Hindmarsh Shire Council considers retro film fest for Nhill

HINDMARSH Shire Council is considering a retro film revival, with the Nhill Cinema unable to show new releases.

The cinema is still equipped to play 35-millimetre film reels, which are no longer in production.

Corporate and community services director Anne Champness said the industry went digital this month.

"This means all cinemas have had to change their equipment," she said.

Council has been investigating the most suitable equipment to screen digital films at the cinema in Nhill Memorial Community Centre.

The cinema has been temporarily closed, pending purchase.

"Because the cost of digital equipment is significant, we are investigating funding sources," council chief executive Tony Doyle said.

About 50 people attended the final 35-millimetre film screening, The Hunger Games Catching Fire, on January 17.

However, Ms Champness said there could be scope to re-open the cinema for special screenings of retro movies.

"If anyone has a request for a movie, we'd like to hear it," she said.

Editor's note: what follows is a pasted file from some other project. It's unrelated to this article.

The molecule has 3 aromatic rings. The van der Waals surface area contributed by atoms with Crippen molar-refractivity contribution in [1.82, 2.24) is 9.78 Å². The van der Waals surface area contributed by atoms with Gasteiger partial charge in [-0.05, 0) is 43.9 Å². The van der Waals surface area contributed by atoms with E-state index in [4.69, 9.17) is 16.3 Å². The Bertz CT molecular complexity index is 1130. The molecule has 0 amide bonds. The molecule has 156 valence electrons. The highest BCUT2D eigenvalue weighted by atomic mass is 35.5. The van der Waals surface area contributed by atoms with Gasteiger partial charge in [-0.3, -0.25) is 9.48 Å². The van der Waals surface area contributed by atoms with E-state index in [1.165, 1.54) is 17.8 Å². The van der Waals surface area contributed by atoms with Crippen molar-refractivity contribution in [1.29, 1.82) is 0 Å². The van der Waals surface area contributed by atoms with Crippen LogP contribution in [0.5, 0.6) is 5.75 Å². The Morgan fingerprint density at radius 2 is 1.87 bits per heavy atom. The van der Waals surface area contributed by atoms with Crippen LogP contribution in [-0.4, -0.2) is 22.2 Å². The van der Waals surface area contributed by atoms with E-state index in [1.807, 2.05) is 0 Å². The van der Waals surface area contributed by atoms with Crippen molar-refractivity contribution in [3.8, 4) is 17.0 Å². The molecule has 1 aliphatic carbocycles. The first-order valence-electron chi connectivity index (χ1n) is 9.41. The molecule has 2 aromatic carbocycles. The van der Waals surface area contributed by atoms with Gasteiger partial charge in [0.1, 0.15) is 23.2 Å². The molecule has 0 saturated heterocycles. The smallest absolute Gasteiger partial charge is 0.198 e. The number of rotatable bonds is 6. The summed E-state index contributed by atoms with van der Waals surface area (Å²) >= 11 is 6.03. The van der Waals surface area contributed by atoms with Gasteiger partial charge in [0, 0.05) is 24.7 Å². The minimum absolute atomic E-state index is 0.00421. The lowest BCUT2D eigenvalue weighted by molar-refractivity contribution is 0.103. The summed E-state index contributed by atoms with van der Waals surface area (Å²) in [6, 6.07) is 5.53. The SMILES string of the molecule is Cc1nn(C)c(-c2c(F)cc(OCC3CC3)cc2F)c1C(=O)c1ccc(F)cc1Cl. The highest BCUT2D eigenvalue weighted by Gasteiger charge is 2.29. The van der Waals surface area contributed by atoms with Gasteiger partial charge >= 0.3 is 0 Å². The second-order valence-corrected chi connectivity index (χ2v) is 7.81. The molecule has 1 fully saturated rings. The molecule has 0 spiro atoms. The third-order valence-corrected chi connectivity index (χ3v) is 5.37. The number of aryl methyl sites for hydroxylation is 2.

Ms Champness said the existing equipment dated back to the 1980s, when the Nhill Memorial Community Centre was refurbished. It was redeveloped again in 2008, officially opening in July 2009 with a screening of the 1932 film Dad and Dave: On Our Selection.

"Construction of the Nhill Memorial Community Centre commenced in the later part of 1926," she said.

"The theatre was built in brick and steel, at a cost of 11,000 pounds."

The community centre is still available for private and public functions, even though the cinema is closed.

Ms Champness encouraged people to email any movie suggestions to info@hindmarsh.vic.gov.au with their contact details and the movie they would like to see.

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